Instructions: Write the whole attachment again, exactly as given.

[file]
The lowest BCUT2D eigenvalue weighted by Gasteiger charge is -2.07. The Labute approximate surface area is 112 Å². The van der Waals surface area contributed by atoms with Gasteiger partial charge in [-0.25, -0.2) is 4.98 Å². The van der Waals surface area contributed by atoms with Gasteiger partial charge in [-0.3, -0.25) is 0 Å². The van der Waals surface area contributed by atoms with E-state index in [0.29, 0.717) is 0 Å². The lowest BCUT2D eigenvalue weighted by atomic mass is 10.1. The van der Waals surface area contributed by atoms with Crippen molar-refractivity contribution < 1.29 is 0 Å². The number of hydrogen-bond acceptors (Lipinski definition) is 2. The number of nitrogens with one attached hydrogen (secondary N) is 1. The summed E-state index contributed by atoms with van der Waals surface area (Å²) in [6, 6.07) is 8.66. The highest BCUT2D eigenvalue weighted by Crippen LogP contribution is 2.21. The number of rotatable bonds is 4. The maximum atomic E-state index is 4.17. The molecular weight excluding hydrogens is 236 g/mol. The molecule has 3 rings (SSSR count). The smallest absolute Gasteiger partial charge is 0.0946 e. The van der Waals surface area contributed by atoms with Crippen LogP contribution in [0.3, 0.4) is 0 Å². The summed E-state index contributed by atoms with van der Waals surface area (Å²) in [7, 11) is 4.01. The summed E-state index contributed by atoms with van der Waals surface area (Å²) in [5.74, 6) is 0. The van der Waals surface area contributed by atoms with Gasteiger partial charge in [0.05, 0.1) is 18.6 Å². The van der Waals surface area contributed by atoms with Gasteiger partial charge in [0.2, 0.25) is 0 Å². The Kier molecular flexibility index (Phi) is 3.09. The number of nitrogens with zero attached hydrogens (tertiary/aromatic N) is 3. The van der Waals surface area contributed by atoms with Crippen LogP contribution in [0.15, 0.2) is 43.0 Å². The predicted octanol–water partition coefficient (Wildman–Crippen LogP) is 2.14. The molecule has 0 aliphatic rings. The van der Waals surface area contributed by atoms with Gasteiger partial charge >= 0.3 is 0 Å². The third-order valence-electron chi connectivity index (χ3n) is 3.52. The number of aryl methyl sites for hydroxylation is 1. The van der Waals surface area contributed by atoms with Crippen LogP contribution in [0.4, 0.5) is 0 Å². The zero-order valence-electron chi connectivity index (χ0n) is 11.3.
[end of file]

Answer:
The lowest BCUT2D eigenvalue weighted by Gasteiger charge is -2.07. The Labute approximate surface area is 112 Å². The van der Waals surface area contributed by atoms with Gasteiger partial charge in [-0.25, -0.2) is 4.98 Å². The van der Waals surface area contributed by atoms with Gasteiger partial charge in [-0.3, -0.25) is 0 Å². The van der Waals surface area contributed by atoms with E-state index in [0.29, 0.717) is 0 Å². The lowest BCUT2D eigenvalue weighted by atomic mass is 10.1. The van der Waals surface area contributed by atoms with Crippen molar-refractivity contribution < 1.29 is 0 Å². The number of hydrogen-bond acceptors (Lipinski definition) is 2. The number of nitrogens with one attached hydrogen (secondary N) is 1. The summed E-state index contributed by atoms with van der Waals surface area (Å²) in [6, 6.07) is 8.66. The highest BCUT2D eigenvalue weighted by Crippen LogP contribution is 2.21. The number of rotatable bonds is 4. The maximum atomic E-state index is 4.17. The molecular weight excluding hydrogens is 236 g/mol. The molecule has 3 rings (SSSR count). The smallest absolute Gasteiger partial charge is 0.0946 e. The van der Waals surface area contributed by atoms with Crippen LogP contribution in [0.3, 0.4) is 0 Å². The summed E-state index contributed by atoms with van der Waals surface area (Å²) in [7, 11) is 4.01. The summed E-state index contributed by atoms with van der Waals surface area (Å²) in [5.74, 6) is 0. The van der Waals surface area contributed by atoms with Gasteiger partial charge in [0.05, 0.1) is 18.6 Å². The van der Waals surface area contributed by atoms with Gasteiger partial charge in [0.2, 0.25) is 0 Å². The Kier molecular flexibility index (Phi) is 3.09. The number of nitrogens with zero attached hydrogens (tertiary/aromatic N) is 3. The van der Waals surface area contributed by atoms with Crippen LogP contribution in [0.15, 0.2) is 43.0 Å². The predicted octanol–water partition coefficient (Wildman–Crippen LogP) is 2.14. The molecule has 0 aliphatic rings. The van der Waals surface area contributed by atoms with Gasteiger partial charge >= 0.3 is 0 Å². The third-order valence-electron chi connectivity index (χ3n) is 3.52. The number of aryl methyl sites for hydroxylation is 1. The van der Waals surface area contributed by atoms with Crippen LogP contribution in [0.4, 0.5) is 0 Å². The zero-order valence-electron chi connectivity index (χ0n) is 11.3.